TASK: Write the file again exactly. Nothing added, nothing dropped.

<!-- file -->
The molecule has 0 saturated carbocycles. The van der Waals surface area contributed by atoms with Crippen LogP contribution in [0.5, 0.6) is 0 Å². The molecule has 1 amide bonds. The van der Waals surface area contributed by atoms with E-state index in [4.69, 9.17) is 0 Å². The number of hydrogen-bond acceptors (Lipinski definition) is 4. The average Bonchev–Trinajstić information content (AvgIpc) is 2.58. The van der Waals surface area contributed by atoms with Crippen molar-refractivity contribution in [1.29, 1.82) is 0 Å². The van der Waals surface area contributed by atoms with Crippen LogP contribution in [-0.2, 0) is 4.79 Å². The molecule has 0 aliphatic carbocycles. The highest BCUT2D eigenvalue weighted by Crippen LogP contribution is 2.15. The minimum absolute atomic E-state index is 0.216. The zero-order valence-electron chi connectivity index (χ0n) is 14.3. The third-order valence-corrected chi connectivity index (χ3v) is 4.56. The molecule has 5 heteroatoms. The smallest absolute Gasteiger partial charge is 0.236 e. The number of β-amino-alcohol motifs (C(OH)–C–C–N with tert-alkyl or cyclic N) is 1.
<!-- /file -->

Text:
The molecule has 0 saturated carbocycles. The van der Waals surface area contributed by atoms with Crippen LogP contribution in [0.5, 0.6) is 0 Å². The molecule has 1 amide bonds. The van der Waals surface area contributed by atoms with E-state index in [4.69, 9.17) is 0 Å². The number of hydrogen-bond acceptors (Lipinski definition) is 4. The average Bonchev–Trinajstić information content (AvgIpc) is 2.58. The van der Waals surface area contributed by atoms with Crippen molar-refractivity contribution in [1.29, 1.82) is 0 Å². The van der Waals surface area contributed by atoms with Crippen LogP contribution in [-0.2, 0) is 4.79 Å². The molecule has 0 aliphatic carbocycles. The highest BCUT2D eigenvalue weighted by Crippen LogP contribution is 2.15. The minimum absolute atomic E-state index is 0.216. The zero-order valence-electron chi connectivity index (χ0n) is 14.3. The third-order valence-corrected chi connectivity index (χ3v) is 4.56. The molecule has 5 heteroatoms. The smallest absolute Gasteiger partial charge is 0.236 e. The number of β-amino-alcohol motifs (C(OH)–C–C–N with tert-alkyl or cyclic N) is 1.